Hospital Administration

An optimized program has well-coordinated milestones of timely consultation, diagnostic workup, a documented treatment plan, and regular follow-up.


For patients to be funneled into the center, we developed a patient outreach program that facilitated patient flow, importantly with dedicated program coordinator and director. Such a program ensured patient education about the center's value proposition and differentiation from other similar centers in the region. Centers may consider developing a hub to receive dedicated calls from potential patients and appropriate referrals. Following referral, it is critical to set outcome expectations with the patient and expectations of downstream effect.

Patient Navigation Platform

A digital platform that facilitates patient progress tracking throughout their continuum of care and also facilitates comprehensive data collection regarding the effectiveness of such a center is vital for a service line center. An integrated implementation of such a platform with the Epic electronic health record (Epic Corporation, Madison, WI) system at our center facilitated referrals from primary care and ED. Especially patients who came to the ED with chest pain and who were typically sent back if no cardiac involvement was determined, are now being regularly referred to the HBC with improved disease awareness of atypical symptoms of GERD as well as the facility to seamlessly refer those patients to the HBC.

Diagnostic Work-Up

Having a protocol for appropriate identification of patients is important. Esophageal objective testing is required to anatomically and physiologically evaluate the presence and progression of GERD in patients being considered for surgery. Founded on evidence- and experienced-based consensus (23, 24), we established a robust diagnostic protocol that included endoscopy, ambulatory pH monitoring, manometry, and evaluation of LES length and degree of hiatal herniation by EGD for evaluating the patient's condition and to rule out other diagnoses such as malignancies, achalasia, and scleroderma (25). At our center, we combined the results of all the diagnostics to document the presence and extent of the disease and assist in planning the surgical approach.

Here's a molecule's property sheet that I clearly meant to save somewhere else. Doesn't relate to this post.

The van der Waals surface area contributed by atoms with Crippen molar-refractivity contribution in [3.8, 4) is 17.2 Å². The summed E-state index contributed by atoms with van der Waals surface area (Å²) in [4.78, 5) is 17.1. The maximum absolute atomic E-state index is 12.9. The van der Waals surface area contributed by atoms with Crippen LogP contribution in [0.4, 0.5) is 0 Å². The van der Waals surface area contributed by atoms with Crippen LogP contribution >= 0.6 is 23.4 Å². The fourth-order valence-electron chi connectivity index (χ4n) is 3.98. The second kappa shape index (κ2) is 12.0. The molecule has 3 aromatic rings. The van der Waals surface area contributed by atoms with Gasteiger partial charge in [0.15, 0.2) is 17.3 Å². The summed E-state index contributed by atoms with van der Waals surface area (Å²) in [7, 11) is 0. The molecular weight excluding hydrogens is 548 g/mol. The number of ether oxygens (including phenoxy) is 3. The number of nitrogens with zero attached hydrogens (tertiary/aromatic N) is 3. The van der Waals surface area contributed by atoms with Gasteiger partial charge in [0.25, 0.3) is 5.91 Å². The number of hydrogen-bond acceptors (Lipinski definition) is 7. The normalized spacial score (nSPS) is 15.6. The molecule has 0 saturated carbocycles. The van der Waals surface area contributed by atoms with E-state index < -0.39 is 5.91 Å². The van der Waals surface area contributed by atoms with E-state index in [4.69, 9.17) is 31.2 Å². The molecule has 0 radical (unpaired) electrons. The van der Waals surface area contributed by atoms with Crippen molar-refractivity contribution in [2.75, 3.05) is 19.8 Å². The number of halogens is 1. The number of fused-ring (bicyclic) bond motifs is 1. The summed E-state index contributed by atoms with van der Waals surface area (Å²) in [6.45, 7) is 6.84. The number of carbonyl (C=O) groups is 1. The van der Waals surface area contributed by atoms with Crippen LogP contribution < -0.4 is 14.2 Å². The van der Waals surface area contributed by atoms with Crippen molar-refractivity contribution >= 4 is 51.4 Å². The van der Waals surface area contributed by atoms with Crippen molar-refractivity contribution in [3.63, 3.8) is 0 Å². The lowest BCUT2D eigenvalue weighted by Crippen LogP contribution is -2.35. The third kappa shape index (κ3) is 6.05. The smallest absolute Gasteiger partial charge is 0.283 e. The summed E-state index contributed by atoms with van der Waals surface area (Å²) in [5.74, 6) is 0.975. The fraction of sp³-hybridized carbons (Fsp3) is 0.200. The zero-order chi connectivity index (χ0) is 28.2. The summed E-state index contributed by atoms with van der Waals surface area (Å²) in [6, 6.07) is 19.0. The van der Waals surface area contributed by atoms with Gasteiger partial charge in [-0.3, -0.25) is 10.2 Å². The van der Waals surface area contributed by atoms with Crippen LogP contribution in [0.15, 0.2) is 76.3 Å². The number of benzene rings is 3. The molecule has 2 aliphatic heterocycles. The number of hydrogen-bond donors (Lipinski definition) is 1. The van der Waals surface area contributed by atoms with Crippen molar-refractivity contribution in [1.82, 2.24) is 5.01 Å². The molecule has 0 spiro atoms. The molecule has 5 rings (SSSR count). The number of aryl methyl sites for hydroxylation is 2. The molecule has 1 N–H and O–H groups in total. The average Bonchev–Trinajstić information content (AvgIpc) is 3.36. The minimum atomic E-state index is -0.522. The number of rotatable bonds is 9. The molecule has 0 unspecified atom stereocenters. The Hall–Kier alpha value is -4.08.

Treatment Plan

We set up a treatment protocol for every patient prior to the start of disease management. We have described the selection criteria in our manuscript which is based on patients Symptoms, EMS study, pH study, Endoscopy, Barium swallow study and GAD-Generalized Anxiety score and patient preference. Our protocol dictates that post-diagnostic workup, the patient be offered treatments based on the pathology and to rule out other intra-abdominal pathologies such as gallbladder or peptic ulcer disease that may be potentially misdiagnosed as reflux disease. Patients who are candidates for anti-reflux surgery are given options to undergo either a hiatal hernia repair with magnetic sphincter augmentation device implant/LINX® procedure or a robotic hiatal hernia procedure with a posterior robotic Toupet fundoplication (RTF). Patients with a BMI >35 are first educated about lifestyle modification including weight loss or referred to a bariatric surgeon if surgery is indicated. Patients with any anxiety causing esophageal symptoms are referred to a gut psychologist. Importantly, recurring clinical meetings and grand rounds are setup with core physicians to discuss an optimal treatment plan for each patient.